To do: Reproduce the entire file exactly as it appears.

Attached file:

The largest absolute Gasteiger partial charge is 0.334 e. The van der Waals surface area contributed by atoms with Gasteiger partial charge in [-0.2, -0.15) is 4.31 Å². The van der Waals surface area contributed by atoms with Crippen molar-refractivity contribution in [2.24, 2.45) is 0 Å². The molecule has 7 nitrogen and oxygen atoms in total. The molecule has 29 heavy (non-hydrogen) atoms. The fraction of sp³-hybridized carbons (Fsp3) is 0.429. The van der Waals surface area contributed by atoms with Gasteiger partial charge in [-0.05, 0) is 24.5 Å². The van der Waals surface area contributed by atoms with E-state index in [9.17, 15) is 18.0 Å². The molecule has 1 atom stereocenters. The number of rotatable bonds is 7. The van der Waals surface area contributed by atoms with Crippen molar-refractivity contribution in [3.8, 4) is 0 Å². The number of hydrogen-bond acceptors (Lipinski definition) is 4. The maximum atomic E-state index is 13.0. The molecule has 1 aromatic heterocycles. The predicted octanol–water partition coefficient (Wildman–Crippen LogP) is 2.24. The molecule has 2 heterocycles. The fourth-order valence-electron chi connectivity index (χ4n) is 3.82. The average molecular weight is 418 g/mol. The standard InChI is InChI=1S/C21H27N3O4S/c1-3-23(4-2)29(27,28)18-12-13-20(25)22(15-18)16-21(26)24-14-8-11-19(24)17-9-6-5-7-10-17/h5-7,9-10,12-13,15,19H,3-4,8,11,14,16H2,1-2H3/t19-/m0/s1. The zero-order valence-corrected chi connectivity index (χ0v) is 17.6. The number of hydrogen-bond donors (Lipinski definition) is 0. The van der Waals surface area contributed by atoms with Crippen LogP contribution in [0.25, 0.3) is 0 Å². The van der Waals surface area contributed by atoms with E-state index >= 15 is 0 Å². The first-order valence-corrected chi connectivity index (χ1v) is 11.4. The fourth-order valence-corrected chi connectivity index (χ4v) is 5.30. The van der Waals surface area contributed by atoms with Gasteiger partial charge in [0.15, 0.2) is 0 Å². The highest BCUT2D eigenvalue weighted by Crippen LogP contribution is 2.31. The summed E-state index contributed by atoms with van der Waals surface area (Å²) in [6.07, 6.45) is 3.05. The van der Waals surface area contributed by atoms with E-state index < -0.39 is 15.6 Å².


The largest absolute Gasteiger partial charge is 0.334 e. The van der Waals surface area contributed by atoms with Gasteiger partial charge in [-0.2, -0.15) is 4.31 Å². The van der Waals surface area contributed by atoms with Crippen molar-refractivity contribution in [2.24, 2.45) is 0 Å². The molecule has 7 nitrogen and oxygen atoms in total. The molecule has 29 heavy (non-hydrogen) atoms. The fraction of sp³-hybridized carbons (Fsp3) is 0.429. The van der Waals surface area contributed by atoms with Gasteiger partial charge in [-0.05, 0) is 24.5 Å². The van der Waals surface area contributed by atoms with E-state index in [9.17, 15) is 18.0 Å². The molecule has 1 atom stereocenters. The number of rotatable bonds is 7. The van der Waals surface area contributed by atoms with Crippen molar-refractivity contribution in [3.8, 4) is 0 Å². The number of hydrogen-bond acceptors (Lipinski definition) is 4. The maximum atomic E-state index is 13.0. The molecule has 1 aromatic heterocycles. The predicted octanol–water partition coefficient (Wildman–Crippen LogP) is 2.24. The molecule has 2 heterocycles. The fourth-order valence-electron chi connectivity index (χ4n) is 3.82. The average molecular weight is 418 g/mol. The standard InChI is InChI=1S/C21H27N3O4S/c1-3-23(4-2)29(27,28)18-12-13-20(25)22(15-18)16-21(26)24-14-8-11-19(24)17-9-6-5-7-10-17/h5-7,9-10,12-13,15,19H,3-4,8,11,14,16H2,1-2H3/t19-/m0/s1. The zero-order valence-corrected chi connectivity index (χ0v) is 17.6. The number of hydrogen-bond donors (Lipinski definition) is 0. The van der Waals surface area contributed by atoms with Crippen LogP contribution in [0.25, 0.3) is 0 Å². The van der Waals surface area contributed by atoms with E-state index >= 15 is 0 Å². The first-order valence-corrected chi connectivity index (χ1v) is 11.4. The fourth-order valence-corrected chi connectivity index (χ4v) is 5.30. The van der Waals surface area contributed by atoms with Gasteiger partial charge in [0.15, 0.2) is 0 Å². The highest BCUT2D eigenvalue weighted by Crippen LogP contribution is 2.31. The summed E-state index contributed by atoms with van der Waals surface area (Å²) in [6.07, 6.45) is 3.05. The van der Waals surface area contributed by atoms with E-state index < -0.39 is 15.6 Å².